In their new book, terrorism experts Jessica Stern and J.M. Berger say that the "projection of strength" has led to the rapid expansion of the self-declared Islamic State.
The hero of Mary Louise Kelly's novel, The Bullet, discovers she has a bullet in her neck but doesn't know how it got there. Kelly tells NPR's Rachel Martin she was inspired by a true story.
NPR's Rachel Martin speaks with Gretchen Rubin about her new book, Better Than Before. It's her philosophy of how to create good habits and nix the bad ones.
In a "window moment," the poet says, a work shifts and expands: "By glancing for a moment at something else, the field of the poem becomes larger. What's in the room with the poem is bigger."
In Shrinks, Dr. Jeffrey Lieberman looks at the development of what he himself calls the most distrusted, feared and denigrated of all medical specialties.
Before Beulah Annan or Leopold and Loeb, another murder became a Chicago sensation. Scott Simon speaks with Gillian O'Brien, author of Blood Runs Green: The Murder that Transfixed Gilded Age Chicago.
Forbidden City was part of a Chinese-American nightclub scene that flourished in 1940s and '50s San Francisco. But between racial taunts and scandalized parents, its performers didn't have it easy.
Genevieve Valentine's new novel is set in a world where diplomats are the equivalent of Hollywood stars, glamorous Faces manipulated by behind-the-scenes handlers and stalked by eager paparazzi.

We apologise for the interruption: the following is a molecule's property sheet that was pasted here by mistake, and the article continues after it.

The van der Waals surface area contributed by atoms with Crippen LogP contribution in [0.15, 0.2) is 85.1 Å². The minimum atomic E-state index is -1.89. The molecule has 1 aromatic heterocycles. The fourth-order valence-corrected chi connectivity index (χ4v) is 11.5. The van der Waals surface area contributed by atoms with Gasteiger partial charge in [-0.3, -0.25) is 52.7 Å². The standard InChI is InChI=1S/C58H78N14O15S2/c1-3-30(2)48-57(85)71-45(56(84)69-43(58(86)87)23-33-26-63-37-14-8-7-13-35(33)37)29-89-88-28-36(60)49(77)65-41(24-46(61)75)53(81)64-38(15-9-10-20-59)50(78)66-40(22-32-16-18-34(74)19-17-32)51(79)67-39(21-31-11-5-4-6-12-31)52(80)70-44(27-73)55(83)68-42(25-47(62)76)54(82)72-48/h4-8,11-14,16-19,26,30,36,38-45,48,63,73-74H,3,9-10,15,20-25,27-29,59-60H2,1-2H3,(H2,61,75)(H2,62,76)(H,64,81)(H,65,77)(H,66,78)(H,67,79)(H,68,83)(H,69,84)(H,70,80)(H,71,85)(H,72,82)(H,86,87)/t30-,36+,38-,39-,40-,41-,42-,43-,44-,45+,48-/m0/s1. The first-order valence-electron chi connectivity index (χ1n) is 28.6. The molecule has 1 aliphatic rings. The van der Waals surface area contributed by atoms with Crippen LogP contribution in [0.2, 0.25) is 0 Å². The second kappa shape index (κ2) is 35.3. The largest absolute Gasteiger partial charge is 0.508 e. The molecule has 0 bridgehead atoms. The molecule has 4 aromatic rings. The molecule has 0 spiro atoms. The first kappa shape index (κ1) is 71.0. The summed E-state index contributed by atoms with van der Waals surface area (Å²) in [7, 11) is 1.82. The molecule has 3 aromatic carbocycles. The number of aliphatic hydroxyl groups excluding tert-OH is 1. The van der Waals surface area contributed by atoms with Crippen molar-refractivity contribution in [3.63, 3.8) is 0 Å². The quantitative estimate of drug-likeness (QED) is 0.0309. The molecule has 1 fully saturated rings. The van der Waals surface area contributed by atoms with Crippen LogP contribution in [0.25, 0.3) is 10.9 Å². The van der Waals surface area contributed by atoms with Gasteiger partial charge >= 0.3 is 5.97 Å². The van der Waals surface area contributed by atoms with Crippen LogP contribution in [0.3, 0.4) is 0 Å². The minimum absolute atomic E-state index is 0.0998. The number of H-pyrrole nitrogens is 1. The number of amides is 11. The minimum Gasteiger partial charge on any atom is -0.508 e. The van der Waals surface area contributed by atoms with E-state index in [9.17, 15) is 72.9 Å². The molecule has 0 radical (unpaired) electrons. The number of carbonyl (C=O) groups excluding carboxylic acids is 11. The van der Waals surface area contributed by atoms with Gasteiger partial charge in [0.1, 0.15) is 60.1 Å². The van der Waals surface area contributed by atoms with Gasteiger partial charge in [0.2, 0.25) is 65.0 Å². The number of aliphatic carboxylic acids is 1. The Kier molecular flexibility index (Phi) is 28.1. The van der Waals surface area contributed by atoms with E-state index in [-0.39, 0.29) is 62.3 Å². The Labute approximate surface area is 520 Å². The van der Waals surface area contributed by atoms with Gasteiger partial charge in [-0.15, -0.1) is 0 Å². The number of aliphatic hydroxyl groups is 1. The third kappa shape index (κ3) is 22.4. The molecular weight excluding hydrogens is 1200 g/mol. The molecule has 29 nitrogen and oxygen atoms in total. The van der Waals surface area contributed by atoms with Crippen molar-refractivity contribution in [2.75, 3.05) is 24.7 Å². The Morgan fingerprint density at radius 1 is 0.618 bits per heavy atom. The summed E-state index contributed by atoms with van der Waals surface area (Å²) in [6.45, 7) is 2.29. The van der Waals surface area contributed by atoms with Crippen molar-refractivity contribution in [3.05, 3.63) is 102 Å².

Michio Kaku explores the inner workings of the brain in The Future of the Mind. It appears at No. 11.
Cecilia Fitzpatrick discovers her husband's secret in a letter that was supposed to be opened after his death. Liane Moriarty's The Husband's Secret appears at No. 6.
In Red Notice, American financier Bill Browder recounts being expelled from Russia and an attempt by Russian officials to claim his company. It appears at No. 14.
Axl and Beatrice embark on a search for their long lost son in Kazuo Ishiguro's The Buried Giant. It debuts at No. 3.
The lists are compiled from weekly surveys of close to 500 independent bookstores nationwide.
In James Hannaham's novel Delicious Foods, addiction itself is a character — it even narrates some of the chapters. The book imagines what slavery would look like in modern America.
We take a stroll through just a little of the cultural history of Cinderella, the shoe-wearing, prince-finding, stepmother-vexing heroine who's been around for hundreds of years — at least.
The prolific author, who died Thursday at 66, was known for his novels about the fantasy planet Discworld, populated by humans, witches, trolls and dwarves — and a very human, sympathetic Death.
In Abigail Thomas' What Comes Next and How to Like It, the aging process robs the 70-something of beauty and energy. In H Is for Hawk, Helen Macdonald trains a goshawk after her father dies.
In the 1800s, the Thames River was thick with human sewage and the streets were covered with horse dung, the removal of which, according to Lee Jackson, presented an "impossible challenge."
The Discworld series author had for years struggled with a rare form of early-onset Alzheimer's disease. Pratchett amassed a devoted following over four decades of writing — and dozens of novels.
Anna Lyndsey's pseudonymous memoir of her severe light sensitivity is full of rich, sensuous language, all grounded in the ever-present limits of a body that keeps her to the margins of normal life.